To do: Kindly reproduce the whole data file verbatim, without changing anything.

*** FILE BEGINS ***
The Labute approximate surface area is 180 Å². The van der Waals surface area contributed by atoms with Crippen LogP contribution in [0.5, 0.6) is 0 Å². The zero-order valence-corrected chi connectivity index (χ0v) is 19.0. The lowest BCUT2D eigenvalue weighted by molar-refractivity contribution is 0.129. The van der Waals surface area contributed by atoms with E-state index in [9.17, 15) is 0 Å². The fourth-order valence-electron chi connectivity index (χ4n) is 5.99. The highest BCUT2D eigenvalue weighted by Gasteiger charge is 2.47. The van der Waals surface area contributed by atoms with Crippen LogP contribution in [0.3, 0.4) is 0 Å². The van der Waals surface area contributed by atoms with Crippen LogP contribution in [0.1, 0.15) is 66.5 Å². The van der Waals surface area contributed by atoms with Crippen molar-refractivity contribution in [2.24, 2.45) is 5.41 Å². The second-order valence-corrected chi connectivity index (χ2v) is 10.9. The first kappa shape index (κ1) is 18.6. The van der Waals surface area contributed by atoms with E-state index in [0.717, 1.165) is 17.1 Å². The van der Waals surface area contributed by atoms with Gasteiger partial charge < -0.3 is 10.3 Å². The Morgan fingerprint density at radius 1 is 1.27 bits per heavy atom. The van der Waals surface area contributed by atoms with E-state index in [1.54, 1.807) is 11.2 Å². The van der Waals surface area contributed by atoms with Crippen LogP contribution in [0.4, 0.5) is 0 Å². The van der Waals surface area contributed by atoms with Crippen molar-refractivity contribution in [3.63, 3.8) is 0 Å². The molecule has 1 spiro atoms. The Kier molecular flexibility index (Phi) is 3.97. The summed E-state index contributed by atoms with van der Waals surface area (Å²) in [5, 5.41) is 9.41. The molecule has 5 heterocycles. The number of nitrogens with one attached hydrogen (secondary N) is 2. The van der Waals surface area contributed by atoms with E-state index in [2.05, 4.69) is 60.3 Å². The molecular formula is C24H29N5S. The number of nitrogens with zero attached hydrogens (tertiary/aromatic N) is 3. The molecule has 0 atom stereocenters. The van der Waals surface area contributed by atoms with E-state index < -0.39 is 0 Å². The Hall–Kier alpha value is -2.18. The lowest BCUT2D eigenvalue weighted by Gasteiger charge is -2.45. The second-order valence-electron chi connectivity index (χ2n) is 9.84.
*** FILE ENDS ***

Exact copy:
The Labute approximate surface area is 180 Å². The van der Waals surface area contributed by atoms with Crippen LogP contribution in [0.5, 0.6) is 0 Å². The zero-order valence-corrected chi connectivity index (χ0v) is 19.0. The lowest BCUT2D eigenvalue weighted by molar-refractivity contribution is 0.129. The van der Waals surface area contributed by atoms with E-state index in [9.17, 15) is 0 Å². The fourth-order valence-electron chi connectivity index (χ4n) is 5.99. The highest BCUT2D eigenvalue weighted by Gasteiger charge is 2.47. The van der Waals surface area contributed by atoms with Crippen LogP contribution in [0.3, 0.4) is 0 Å². The van der Waals surface area contributed by atoms with Crippen LogP contribution in [0.1, 0.15) is 66.5 Å². The van der Waals surface area contributed by atoms with Crippen molar-refractivity contribution in [2.24, 2.45) is 5.41 Å². The second-order valence-corrected chi connectivity index (χ2v) is 10.9. The first kappa shape index (κ1) is 18.6. The van der Waals surface area contributed by atoms with E-state index in [0.717, 1.165) is 17.1 Å². The van der Waals surface area contributed by atoms with Gasteiger partial charge < -0.3 is 10.3 Å². The Morgan fingerprint density at radius 1 is 1.27 bits per heavy atom. The van der Waals surface area contributed by atoms with E-state index in [1.54, 1.807) is 11.2 Å². The van der Waals surface area contributed by atoms with Crippen LogP contribution in [0.4, 0.5) is 0 Å². The van der Waals surface area contributed by atoms with Crippen molar-refractivity contribution in [3.63, 3.8) is 0 Å². The molecule has 1 spiro atoms. The Kier molecular flexibility index (Phi) is 3.97. The summed E-state index contributed by atoms with van der Waals surface area (Å²) in [5, 5.41) is 9.41. The molecule has 5 heterocycles. The number of nitrogens with one attached hydrogen (secondary N) is 2. The van der Waals surface area contributed by atoms with E-state index in [2.05, 4.69) is 60.3 Å². The molecular formula is C24H29N5S. The number of nitrogens with zero attached hydrogens (tertiary/aromatic N) is 3. The molecule has 0 atom stereocenters. The van der Waals surface area contributed by atoms with E-state index < -0.39 is 0 Å². The Hall–Kier alpha value is -2.18. The lowest BCUT2D eigenvalue weighted by Gasteiger charge is -2.45. The second-order valence-electron chi connectivity index (χ2n) is 9.84.